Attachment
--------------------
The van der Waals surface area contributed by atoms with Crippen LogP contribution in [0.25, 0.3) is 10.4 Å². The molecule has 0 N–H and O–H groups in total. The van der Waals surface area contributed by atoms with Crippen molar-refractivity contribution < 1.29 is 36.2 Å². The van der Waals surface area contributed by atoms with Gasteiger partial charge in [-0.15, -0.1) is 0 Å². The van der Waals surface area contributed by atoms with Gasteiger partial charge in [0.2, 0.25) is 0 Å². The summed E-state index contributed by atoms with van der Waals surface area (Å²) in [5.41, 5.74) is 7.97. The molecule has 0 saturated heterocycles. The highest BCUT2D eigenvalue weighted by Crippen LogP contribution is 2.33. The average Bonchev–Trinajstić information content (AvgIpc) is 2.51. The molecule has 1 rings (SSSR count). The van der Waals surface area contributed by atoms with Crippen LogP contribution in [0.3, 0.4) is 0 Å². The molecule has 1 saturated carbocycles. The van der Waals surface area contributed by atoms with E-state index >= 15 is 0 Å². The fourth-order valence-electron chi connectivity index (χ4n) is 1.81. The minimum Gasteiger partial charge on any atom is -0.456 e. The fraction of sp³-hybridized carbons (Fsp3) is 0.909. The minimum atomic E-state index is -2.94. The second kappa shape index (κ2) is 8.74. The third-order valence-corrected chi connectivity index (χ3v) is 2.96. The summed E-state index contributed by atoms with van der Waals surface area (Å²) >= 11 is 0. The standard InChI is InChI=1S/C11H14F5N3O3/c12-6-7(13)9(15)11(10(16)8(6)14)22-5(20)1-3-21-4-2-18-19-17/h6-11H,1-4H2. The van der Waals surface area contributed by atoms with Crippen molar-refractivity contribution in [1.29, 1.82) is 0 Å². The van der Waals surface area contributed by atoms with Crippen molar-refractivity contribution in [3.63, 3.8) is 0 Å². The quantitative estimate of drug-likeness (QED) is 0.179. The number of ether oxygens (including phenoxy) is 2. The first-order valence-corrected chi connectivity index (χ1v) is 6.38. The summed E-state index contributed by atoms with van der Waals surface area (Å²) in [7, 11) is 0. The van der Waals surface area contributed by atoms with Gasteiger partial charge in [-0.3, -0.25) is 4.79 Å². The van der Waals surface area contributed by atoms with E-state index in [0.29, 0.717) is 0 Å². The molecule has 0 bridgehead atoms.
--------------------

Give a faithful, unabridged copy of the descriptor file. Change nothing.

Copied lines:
The van der Waals surface area contributed by atoms with Crippen LogP contribution in [0.25, 0.3) is 10.4 Å². The molecule has 0 N–H and O–H groups in total. The van der Waals surface area contributed by atoms with Crippen molar-refractivity contribution < 1.29 is 36.2 Å². The van der Waals surface area contributed by atoms with Gasteiger partial charge in [-0.15, -0.1) is 0 Å². The van der Waals surface area contributed by atoms with Gasteiger partial charge in [0.2, 0.25) is 0 Å². The summed E-state index contributed by atoms with van der Waals surface area (Å²) in [5.41, 5.74) is 7.97. The molecule has 0 saturated heterocycles. The highest BCUT2D eigenvalue weighted by Crippen LogP contribution is 2.33. The average Bonchev–Trinajstić information content (AvgIpc) is 2.51. The molecule has 1 rings (SSSR count). The van der Waals surface area contributed by atoms with Crippen LogP contribution in [0.3, 0.4) is 0 Å². The molecule has 1 saturated carbocycles. The van der Waals surface area contributed by atoms with E-state index >= 15 is 0 Å². The fourth-order valence-electron chi connectivity index (χ4n) is 1.81. The minimum Gasteiger partial charge on any atom is -0.456 e. The fraction of sp³-hybridized carbons (Fsp3) is 0.909. The minimum atomic E-state index is -2.94. The second kappa shape index (κ2) is 8.74. The third-order valence-corrected chi connectivity index (χ3v) is 2.96. The summed E-state index contributed by atoms with van der Waals surface area (Å²) >= 11 is 0. The standard InChI is InChI=1S/C11H14F5N3O3/c12-6-7(13)9(15)11(10(16)8(6)14)22-5(20)1-3-21-4-2-18-19-17/h6-11H,1-4H2. The van der Waals surface area contributed by atoms with Crippen molar-refractivity contribution in [1.29, 1.82) is 0 Å². The van der Waals surface area contributed by atoms with Crippen molar-refractivity contribution in [3.63, 3.8) is 0 Å². The quantitative estimate of drug-likeness (QED) is 0.179. The number of ether oxygens (including phenoxy) is 2. The first-order valence-corrected chi connectivity index (χ1v) is 6.38. The summed E-state index contributed by atoms with van der Waals surface area (Å²) in [7, 11) is 0. The van der Waals surface area contributed by atoms with Gasteiger partial charge in [-0.3, -0.25) is 4.79 Å². The van der Waals surface area contributed by atoms with E-state index in [0.29, 0.717) is 0 Å². The molecule has 0 bridgehead atoms.